The great poultry vaccination quest continues. China’s Ministry of Agriculture vowed Tuesday to continue on its mission to give every single one of the country’s 15 billion poultry a shot of the bird flu vaccine.
AFP described the plan as “ambitious”, which may be underplaying it slightly. However, officials said they would come close to finishing the job this year and that this, combined with more stringent surveillance, means a lower bird flu risk this year.
Enter the World Health Organization with a syringe full of realism as an antidote to the official euphoria. Bird flu peaks in winter and vaccinations alone are insufficient to prevent the spread of the disease. Vaccinations could simply mask the virus, which can still be carried and spread by poultry whether they have received a shot or not.
Most worrying, though, is the news that China has yet to make good on promises made six months ago to share its virus samples from poultry killed by bird flu.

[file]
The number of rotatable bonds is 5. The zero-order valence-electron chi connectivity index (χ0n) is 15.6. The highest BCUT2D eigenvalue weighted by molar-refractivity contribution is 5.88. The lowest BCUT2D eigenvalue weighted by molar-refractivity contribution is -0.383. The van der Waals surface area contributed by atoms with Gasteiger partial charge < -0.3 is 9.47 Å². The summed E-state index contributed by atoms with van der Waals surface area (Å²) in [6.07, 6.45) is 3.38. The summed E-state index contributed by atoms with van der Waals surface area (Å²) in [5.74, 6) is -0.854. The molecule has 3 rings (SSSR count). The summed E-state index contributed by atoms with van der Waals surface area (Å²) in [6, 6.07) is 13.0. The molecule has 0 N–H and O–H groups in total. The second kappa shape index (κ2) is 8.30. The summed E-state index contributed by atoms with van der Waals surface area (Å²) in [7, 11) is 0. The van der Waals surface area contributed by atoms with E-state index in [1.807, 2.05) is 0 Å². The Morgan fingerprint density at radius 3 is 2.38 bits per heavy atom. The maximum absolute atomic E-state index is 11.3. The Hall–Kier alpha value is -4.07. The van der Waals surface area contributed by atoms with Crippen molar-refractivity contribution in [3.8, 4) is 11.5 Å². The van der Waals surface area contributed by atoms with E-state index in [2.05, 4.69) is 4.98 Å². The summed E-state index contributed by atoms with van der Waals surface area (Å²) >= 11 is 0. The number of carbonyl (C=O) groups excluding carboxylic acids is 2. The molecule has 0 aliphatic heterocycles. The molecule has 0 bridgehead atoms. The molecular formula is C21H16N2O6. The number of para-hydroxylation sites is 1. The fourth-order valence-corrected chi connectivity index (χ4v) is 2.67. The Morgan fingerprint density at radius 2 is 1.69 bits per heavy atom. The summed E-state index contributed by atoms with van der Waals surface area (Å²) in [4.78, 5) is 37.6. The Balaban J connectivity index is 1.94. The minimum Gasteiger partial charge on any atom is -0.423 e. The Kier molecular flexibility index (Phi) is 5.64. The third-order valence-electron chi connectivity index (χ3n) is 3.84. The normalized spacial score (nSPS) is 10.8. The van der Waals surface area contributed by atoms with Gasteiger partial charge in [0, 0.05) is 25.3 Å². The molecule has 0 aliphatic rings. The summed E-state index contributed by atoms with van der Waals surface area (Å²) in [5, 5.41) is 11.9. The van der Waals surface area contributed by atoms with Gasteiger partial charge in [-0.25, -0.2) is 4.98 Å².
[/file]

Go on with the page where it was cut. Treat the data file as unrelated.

The official explanation from Beijing is that progress has been delayed by talks on the handover protocol but experts are at a loss as to why moving something from point A to point B is proving such a challenge.
The darker explanation given in some quarters is that China is playing for time in order to give domestic scientists a head start in the development of a human vaccine.
Initial clinical trials of a Chinese vaccine were declared successful and Beijing doesn’t want to share data that could allow foreign labs to overtake domestic efforts and steal both the glory and the international patents.
We should be encouraged by any evidence of Chinese concern for the intellectual property rights attached to the development of new drugs. But bragging rights on coming first in this particular field would be easily drowned out by the recriminations if one country’s failure to share information ended up costing lives.